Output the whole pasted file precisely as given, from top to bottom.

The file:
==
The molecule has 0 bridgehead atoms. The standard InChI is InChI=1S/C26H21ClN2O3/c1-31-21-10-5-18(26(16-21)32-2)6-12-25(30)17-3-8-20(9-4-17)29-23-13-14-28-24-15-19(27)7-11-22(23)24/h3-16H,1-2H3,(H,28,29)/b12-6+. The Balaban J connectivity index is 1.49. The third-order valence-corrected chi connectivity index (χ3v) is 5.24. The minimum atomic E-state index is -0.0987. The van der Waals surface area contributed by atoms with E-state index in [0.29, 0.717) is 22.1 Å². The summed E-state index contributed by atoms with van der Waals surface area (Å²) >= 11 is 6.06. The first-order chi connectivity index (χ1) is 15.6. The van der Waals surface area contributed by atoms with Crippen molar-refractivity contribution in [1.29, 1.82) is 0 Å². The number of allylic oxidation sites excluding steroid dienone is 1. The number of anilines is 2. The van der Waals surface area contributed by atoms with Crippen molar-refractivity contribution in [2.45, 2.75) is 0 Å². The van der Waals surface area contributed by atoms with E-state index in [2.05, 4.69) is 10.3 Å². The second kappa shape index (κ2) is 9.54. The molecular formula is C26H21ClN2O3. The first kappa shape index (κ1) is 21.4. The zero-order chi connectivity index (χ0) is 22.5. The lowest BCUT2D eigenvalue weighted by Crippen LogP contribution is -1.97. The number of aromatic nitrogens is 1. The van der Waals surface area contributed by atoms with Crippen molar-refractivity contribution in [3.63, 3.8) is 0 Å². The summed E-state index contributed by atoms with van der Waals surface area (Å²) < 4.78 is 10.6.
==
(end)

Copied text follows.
The molecule has 0 bridgehead atoms. The standard InChI is InChI=1S/C26H21ClN2O3/c1-31-21-10-5-18(26(16-21)32-2)6-12-25(30)17-3-8-20(9-4-17)29-23-13-14-28-24-15-19(27)7-11-22(23)24/h3-16H,1-2H3,(H,28,29)/b12-6+. The Balaban J connectivity index is 1.49. The third-order valence-corrected chi connectivity index (χ3v) is 5.24. The minimum atomic E-state index is -0.0987. The van der Waals surface area contributed by atoms with E-state index in [0.29, 0.717) is 22.1 Å². The summed E-state index contributed by atoms with van der Waals surface area (Å²) >= 11 is 6.06. The first-order chi connectivity index (χ1) is 15.6. The van der Waals surface area contributed by atoms with Crippen molar-refractivity contribution in [1.29, 1.82) is 0 Å². The number of allylic oxidation sites excluding steroid dienone is 1. The number of anilines is 2. The van der Waals surface area contributed by atoms with Crippen molar-refractivity contribution in [2.45, 2.75) is 0 Å². The van der Waals surface area contributed by atoms with E-state index in [2.05, 4.69) is 10.3 Å². The second kappa shape index (κ2) is 9.54. The molecular formula is C26H21ClN2O3. The first kappa shape index (κ1) is 21.4. The zero-order chi connectivity index (χ0) is 22.5. The lowest BCUT2D eigenvalue weighted by Crippen LogP contribution is -1.97. The number of aromatic nitrogens is 1. The van der Waals surface area contributed by atoms with Crippen molar-refractivity contribution in [3.63, 3.8) is 0 Å². The summed E-state index contributed by atoms with van der Waals surface area (Å²) < 4.78 is 10.6.